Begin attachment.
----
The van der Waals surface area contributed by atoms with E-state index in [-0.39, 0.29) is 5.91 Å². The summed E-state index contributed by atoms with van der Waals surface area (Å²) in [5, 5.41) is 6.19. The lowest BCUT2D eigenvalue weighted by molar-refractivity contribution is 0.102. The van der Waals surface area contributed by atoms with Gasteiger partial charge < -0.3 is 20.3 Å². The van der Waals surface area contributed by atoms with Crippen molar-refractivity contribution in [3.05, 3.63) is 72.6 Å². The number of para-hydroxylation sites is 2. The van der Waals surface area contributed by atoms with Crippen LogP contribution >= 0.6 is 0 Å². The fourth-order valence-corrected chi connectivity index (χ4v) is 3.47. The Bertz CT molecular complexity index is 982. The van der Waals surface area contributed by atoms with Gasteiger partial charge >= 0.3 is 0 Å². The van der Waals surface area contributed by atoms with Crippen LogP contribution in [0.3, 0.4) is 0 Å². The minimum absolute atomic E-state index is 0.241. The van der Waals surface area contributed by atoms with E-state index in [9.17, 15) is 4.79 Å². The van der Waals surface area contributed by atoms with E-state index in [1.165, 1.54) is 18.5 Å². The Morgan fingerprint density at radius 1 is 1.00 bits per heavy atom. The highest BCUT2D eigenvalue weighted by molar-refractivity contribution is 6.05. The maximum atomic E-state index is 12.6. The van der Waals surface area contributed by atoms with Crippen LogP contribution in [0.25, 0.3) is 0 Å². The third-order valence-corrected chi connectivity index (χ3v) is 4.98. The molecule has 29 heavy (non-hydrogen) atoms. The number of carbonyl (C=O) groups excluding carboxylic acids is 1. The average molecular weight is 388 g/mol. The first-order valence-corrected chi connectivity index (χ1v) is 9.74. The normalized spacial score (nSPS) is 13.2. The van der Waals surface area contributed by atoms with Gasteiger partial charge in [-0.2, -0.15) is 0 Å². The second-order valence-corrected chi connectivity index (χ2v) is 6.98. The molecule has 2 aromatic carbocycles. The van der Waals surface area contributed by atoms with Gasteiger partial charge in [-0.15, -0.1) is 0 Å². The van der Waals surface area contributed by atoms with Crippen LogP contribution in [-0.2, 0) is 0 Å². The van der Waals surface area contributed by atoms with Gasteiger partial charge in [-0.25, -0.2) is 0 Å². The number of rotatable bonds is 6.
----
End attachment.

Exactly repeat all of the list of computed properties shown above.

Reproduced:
The van der Waals surface area contributed by atoms with E-state index in [-0.39, 0.29) is 5.91 Å². The summed E-state index contributed by atoms with van der Waals surface area (Å²) in [5, 5.41) is 6.19. The lowest BCUT2D eigenvalue weighted by molar-refractivity contribution is 0.102. The van der Waals surface area contributed by atoms with Gasteiger partial charge < -0.3 is 20.3 Å². The van der Waals surface area contributed by atoms with Crippen molar-refractivity contribution in [3.05, 3.63) is 72.6 Å². The number of para-hydroxylation sites is 2. The van der Waals surface area contributed by atoms with Crippen LogP contribution >= 0.6 is 0 Å². The fourth-order valence-corrected chi connectivity index (χ4v) is 3.47. The Bertz CT molecular complexity index is 982. The van der Waals surface area contributed by atoms with Gasteiger partial charge >= 0.3 is 0 Å². The van der Waals surface area contributed by atoms with Crippen LogP contribution in [0.3, 0.4) is 0 Å². The minimum absolute atomic E-state index is 0.241. The van der Waals surface area contributed by atoms with E-state index in [9.17, 15) is 4.79 Å². The van der Waals surface area contributed by atoms with E-state index in [1.165, 1.54) is 18.5 Å². The Morgan fingerprint density at radius 1 is 1.00 bits per heavy atom. The highest BCUT2D eigenvalue weighted by molar-refractivity contribution is 6.05. The maximum atomic E-state index is 12.6. The van der Waals surface area contributed by atoms with Crippen LogP contribution in [0.25, 0.3) is 0 Å². The third-order valence-corrected chi connectivity index (χ3v) is 4.98. The molecule has 29 heavy (non-hydrogen) atoms. The number of carbonyl (C=O) groups excluding carboxylic acids is 1. The average molecular weight is 388 g/mol. The first-order valence-corrected chi connectivity index (χ1v) is 9.74. The normalized spacial score (nSPS) is 13.2. The van der Waals surface area contributed by atoms with Gasteiger partial charge in [-0.2, -0.15) is 0 Å². The second-order valence-corrected chi connectivity index (χ2v) is 6.98. The molecule has 2 aromatic carbocycles. The van der Waals surface area contributed by atoms with Gasteiger partial charge in [-0.15, -0.1) is 0 Å². The van der Waals surface area contributed by atoms with Crippen LogP contribution in [-0.2, 0) is 0 Å². The van der Waals surface area contributed by atoms with Gasteiger partial charge in [-0.25, -0.2) is 0 Å². The number of rotatable bonds is 6.